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So, i've worked with the pySerial module for python, where I communicated with my arduino via serial. However, this module only works for 32bits and I would like to make my project work on both architectures (I know the person could just install the 32-bits version on the 64-bits architecture). Also, the connection fails a lot of times and I wasn't able to correct it.

I think I can use the true USB power of the arduino Leonardo to connect to the python in a different way, but I don't know where to start. But I think this approach will be more professional.

Im really intersted in learning, so if you guys could at least indicate documents so I can understand how to make this connection between Leonardo and Python, I'll be happy. I've read the arduino page about the CDC but couldn't find useful information.

Thank you so much.

Update:

When i used serial, I had problems with messages getting acumulated at the buffer, and then after some seconds i was reading 10s delayed messages. Also, when I sent a string like: "12345678", it was really easy to get one number less, like: "1345678". This happened frequently to me. So I think I need to implement a protocol to deal with these problems.

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    Where do you get the idea that PySerial is not x64 compatible? It most certainly is. Also, I've done enormous amounts of data-transfer over serial interfaces. They can be extremely reliable. If you are having issues, it's not because it's a serial connection, there are deeper issues. – Connor Wolf Jun 2 '14 at 6:52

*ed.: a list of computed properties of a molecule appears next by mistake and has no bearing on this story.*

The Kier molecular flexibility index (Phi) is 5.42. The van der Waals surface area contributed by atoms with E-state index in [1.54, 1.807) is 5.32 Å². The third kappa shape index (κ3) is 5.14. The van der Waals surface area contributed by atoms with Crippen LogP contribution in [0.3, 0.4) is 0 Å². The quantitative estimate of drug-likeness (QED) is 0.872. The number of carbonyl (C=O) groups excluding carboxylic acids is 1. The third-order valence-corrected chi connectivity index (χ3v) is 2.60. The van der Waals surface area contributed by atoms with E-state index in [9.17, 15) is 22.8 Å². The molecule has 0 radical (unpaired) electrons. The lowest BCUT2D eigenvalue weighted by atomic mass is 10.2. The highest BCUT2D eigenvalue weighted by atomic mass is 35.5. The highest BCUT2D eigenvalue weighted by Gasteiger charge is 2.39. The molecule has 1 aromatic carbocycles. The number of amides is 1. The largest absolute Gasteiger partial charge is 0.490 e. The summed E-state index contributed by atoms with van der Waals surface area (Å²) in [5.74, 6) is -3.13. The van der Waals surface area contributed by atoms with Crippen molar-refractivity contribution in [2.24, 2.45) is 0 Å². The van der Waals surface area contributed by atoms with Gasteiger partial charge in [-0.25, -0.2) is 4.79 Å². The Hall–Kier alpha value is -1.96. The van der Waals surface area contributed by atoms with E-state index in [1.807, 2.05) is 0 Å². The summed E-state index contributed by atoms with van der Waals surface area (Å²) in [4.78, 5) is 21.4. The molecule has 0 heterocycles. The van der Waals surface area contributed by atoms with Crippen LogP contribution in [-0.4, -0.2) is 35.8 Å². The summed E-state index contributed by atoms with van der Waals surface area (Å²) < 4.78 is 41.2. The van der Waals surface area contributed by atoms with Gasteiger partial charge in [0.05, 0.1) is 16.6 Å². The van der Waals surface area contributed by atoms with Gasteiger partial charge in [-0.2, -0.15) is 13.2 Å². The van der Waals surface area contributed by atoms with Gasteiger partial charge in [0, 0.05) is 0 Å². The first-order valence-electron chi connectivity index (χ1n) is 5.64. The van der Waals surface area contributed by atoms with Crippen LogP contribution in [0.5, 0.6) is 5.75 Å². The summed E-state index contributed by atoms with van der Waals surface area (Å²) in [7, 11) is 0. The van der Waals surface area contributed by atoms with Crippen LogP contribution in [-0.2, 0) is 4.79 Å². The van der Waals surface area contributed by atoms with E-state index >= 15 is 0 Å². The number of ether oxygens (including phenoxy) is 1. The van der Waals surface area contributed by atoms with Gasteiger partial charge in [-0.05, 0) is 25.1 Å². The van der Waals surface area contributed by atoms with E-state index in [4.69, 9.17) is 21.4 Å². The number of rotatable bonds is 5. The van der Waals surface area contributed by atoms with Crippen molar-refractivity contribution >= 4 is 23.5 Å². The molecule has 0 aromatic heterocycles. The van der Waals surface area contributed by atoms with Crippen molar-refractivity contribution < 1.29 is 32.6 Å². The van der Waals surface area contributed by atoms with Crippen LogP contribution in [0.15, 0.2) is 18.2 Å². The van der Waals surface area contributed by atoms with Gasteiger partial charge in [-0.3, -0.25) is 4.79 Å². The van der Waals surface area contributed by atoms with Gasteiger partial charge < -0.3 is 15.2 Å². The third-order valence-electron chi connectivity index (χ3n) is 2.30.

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    I concur with @Connor Wolf, serial comms are perfectly reliable. You may need to implement some buffering and/or handshaking in your protocol. – Kingsley Feb 2 '16 at 22:44
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I did some work in Java using USB some years ago and I can share some experiences:

  • Things are not neary as straightforward as using serial.
  • Your code will probably be platform specific, windows being a bit more weird about handling usb. (unless using something to abstract that away, like PyUSB which wraps libUSB or openUSB, this however does not guarantee platform independency because these libraries also have their weirdnesses).
  • If you drop down to USB level programming, things can get very messy (again, this can be abstracted away). USB is (at least in my opinion) a complicated protocol, especially for beginners.

So unless you really need something that only USB can provide, a nice and dandy serial communication will give you much less headaches. Thats why serial did not die until now.

As for debugging why your communication is not reliable I would try several things:

  • See if your application might send something that is interpreted as a control character
  • Drop your baud rate to something lower and see if it still loses data. If so, you might overflow the buffer of your receiver (and you would need flow control in this case)
  • Check your hardware! I've had bad wires or solders on numerous occasions
  • I'll use Serial, then. Do you have some ideas of what protocol I should implement? Because the pure serial comunication fails a lot. – Lucas Zanella Jun 2 '14 at 15:00
  • If you update your question to show how it "fails a lot", we might be able to point out how to make it better. – Dave Jun 2 '14 at 15:31
  • I added some suggestions. – Dave Jun 2 '14 at 19:03

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